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photographic print format roughly the size of a French visiting card (6 × 9 cm; 2 1/3 × 3 1/2 in), traditionally imprinted with the n...
"Four-toned albumen print" Henry Peach Robinson (July 9, 1830 in Ludlow, Shropshire February 21, 1901) was an English...
Silver mirroring is a bluish metallic sheen appearing on the surface of silver based photographs as result of ageing. One of the photographi...
Albumen print from wet collodion negative 1864 24 X 29.7 cm Musée d'Orsay ... admired by Lewis Carroll that he collected the work....
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Tuesday, 29 September 2015
Old Books, in smell of autumn
Geographical, climatic factors should be considered. In some areas of the country, seasonal changes can adversely affect the conditions in the storage or display area proposed. Because of their hygroscopic nature, textiles can be damaged by spikes of high humidity. Monitor the area chosen periodically to check the temperature and humidity levels. Attics, basements, closets against exterior walls are places susceptible to changes in temperature and hence to changes in relative humidity. Such spaces are not recommended for textile storage.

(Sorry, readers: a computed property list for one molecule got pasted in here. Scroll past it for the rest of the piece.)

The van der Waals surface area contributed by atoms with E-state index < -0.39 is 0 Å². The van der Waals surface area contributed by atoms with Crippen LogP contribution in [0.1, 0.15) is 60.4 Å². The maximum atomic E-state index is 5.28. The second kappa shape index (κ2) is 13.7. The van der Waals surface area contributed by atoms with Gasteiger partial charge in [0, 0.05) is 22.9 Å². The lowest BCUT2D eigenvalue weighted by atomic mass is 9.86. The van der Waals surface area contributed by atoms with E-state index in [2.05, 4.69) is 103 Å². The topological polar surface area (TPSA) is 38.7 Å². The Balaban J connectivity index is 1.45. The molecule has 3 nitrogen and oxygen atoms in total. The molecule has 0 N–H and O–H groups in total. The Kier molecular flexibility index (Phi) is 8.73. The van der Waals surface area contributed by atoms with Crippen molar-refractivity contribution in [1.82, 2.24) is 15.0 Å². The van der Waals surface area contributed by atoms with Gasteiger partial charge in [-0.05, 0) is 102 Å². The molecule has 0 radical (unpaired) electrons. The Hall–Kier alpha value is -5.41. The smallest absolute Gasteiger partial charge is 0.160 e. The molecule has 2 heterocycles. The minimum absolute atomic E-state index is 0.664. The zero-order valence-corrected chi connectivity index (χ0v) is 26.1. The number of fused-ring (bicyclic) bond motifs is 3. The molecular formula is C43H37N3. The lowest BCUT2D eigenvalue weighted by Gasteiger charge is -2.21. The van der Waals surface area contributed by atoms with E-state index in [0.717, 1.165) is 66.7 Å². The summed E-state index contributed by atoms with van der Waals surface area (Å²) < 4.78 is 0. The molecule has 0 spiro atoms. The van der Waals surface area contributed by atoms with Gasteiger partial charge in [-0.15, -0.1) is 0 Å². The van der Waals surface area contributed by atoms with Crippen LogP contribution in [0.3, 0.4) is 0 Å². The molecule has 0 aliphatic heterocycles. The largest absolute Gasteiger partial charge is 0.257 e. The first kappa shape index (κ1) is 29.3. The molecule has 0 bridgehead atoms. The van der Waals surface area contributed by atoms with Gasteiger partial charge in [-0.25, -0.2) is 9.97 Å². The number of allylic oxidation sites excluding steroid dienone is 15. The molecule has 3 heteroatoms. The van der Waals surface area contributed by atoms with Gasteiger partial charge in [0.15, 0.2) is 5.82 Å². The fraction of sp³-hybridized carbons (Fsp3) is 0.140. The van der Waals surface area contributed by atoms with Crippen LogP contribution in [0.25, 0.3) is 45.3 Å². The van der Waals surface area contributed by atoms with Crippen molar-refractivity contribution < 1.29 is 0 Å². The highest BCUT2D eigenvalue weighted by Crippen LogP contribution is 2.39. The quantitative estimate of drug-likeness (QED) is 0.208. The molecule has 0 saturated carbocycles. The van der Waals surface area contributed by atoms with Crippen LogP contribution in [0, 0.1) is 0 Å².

Some fungi and some bacteria produce colors as they grown. These may attach tenaciously to the fibers. Xerophilic fungi produce rust-colored spots. Often seen on the pages of old books or antique linens, these freckle like spots called ‘foxing’ are the result of a melanin type exudate, not rust. Oxidative bleaching with hydrogen peroxide may reduce the color but will further weaken the cloth or paper.
The portion of the textile that is obscured by mildew is weaker than the unaffected areas. Chemical treatment ("wet-side spotting") may be deleterious to the fabric, dyestuff, finish. If the growth has damaged enough fiber surface, removing the growth will reveal a perceptively damaged--and perhaps discolored area. Radical treatment may only abrade this surface more; washing and agitation may increase the likelihood of rips, tears, holes.